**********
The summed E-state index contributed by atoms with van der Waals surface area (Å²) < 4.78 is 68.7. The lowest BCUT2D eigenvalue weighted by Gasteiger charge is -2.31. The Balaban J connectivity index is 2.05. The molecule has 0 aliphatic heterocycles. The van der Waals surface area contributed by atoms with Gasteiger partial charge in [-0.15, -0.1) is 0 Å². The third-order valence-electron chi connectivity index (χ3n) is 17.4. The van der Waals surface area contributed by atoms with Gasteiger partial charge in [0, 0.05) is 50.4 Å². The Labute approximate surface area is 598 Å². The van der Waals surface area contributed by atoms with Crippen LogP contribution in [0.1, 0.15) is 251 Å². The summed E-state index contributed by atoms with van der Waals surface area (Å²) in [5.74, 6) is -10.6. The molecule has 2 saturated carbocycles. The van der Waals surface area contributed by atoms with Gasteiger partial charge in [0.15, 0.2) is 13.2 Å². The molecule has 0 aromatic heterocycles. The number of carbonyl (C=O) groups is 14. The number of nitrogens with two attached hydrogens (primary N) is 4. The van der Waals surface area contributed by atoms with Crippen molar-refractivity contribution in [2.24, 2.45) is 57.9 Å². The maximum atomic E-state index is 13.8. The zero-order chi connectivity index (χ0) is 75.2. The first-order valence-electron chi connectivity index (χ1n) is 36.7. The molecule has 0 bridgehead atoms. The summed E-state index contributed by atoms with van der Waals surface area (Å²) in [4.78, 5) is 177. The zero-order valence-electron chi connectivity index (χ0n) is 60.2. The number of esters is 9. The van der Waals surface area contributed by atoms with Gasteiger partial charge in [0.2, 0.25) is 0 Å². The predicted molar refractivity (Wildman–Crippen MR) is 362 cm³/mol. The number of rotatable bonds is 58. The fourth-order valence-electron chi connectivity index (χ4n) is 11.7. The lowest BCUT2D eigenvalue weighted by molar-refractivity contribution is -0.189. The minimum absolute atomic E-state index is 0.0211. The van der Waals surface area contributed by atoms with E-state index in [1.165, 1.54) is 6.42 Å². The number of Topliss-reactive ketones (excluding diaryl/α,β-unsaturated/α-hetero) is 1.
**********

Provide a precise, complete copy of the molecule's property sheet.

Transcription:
The summed E-state index contributed by atoms with van der Waals surface area (Å²) < 4.78 is 68.7. The lowest BCUT2D eigenvalue weighted by Gasteiger charge is -2.31. The Balaban J connectivity index is 2.05. The molecule has 0 aliphatic heterocycles. The van der Waals surface area contributed by atoms with Gasteiger partial charge in [-0.15, -0.1) is 0 Å². The third-order valence-electron chi connectivity index (χ3n) is 17.4. The van der Waals surface area contributed by atoms with Gasteiger partial charge in [0, 0.05) is 50.4 Å². The Labute approximate surface area is 598 Å². The van der Waals surface area contributed by atoms with Crippen LogP contribution in [0.1, 0.15) is 251 Å². The summed E-state index contributed by atoms with van der Waals surface area (Å²) in [5.74, 6) is -10.6. The molecule has 2 saturated carbocycles. The van der Waals surface area contributed by atoms with Gasteiger partial charge in [0.15, 0.2) is 13.2 Å². The molecule has 0 aromatic heterocycles. The number of carbonyl (C=O) groups is 14. The number of nitrogens with two attached hydrogens (primary N) is 4. The van der Waals surface area contributed by atoms with Crippen molar-refractivity contribution in [2.24, 2.45) is 57.9 Å². The maximum atomic E-state index is 13.8. The zero-order chi connectivity index (χ0) is 75.2. The first-order valence-electron chi connectivity index (χ1n) is 36.7. The molecule has 0 bridgehead atoms. The summed E-state index contributed by atoms with van der Waals surface area (Å²) in [4.78, 5) is 177. The zero-order valence-electron chi connectivity index (χ0n) is 60.2. The number of esters is 9. The van der Waals surface area contributed by atoms with Gasteiger partial charge in [0.2, 0.25) is 0 Å². The predicted molar refractivity (Wildman–Crippen MR) is 362 cm³/mol. The number of rotatable bonds is 58. The fourth-order valence-electron chi connectivity index (χ4n) is 11.7. The lowest BCUT2D eigenvalue weighted by molar-refractivity contribution is -0.189. The minimum absolute atomic E-state index is 0.0211. The van der Waals surface area contributed by atoms with E-state index in [1.165, 1.54) is 6.42 Å². The number of Topliss-reactive ketones (excluding diaryl/α,β-unsaturated/α-hetero) is 1.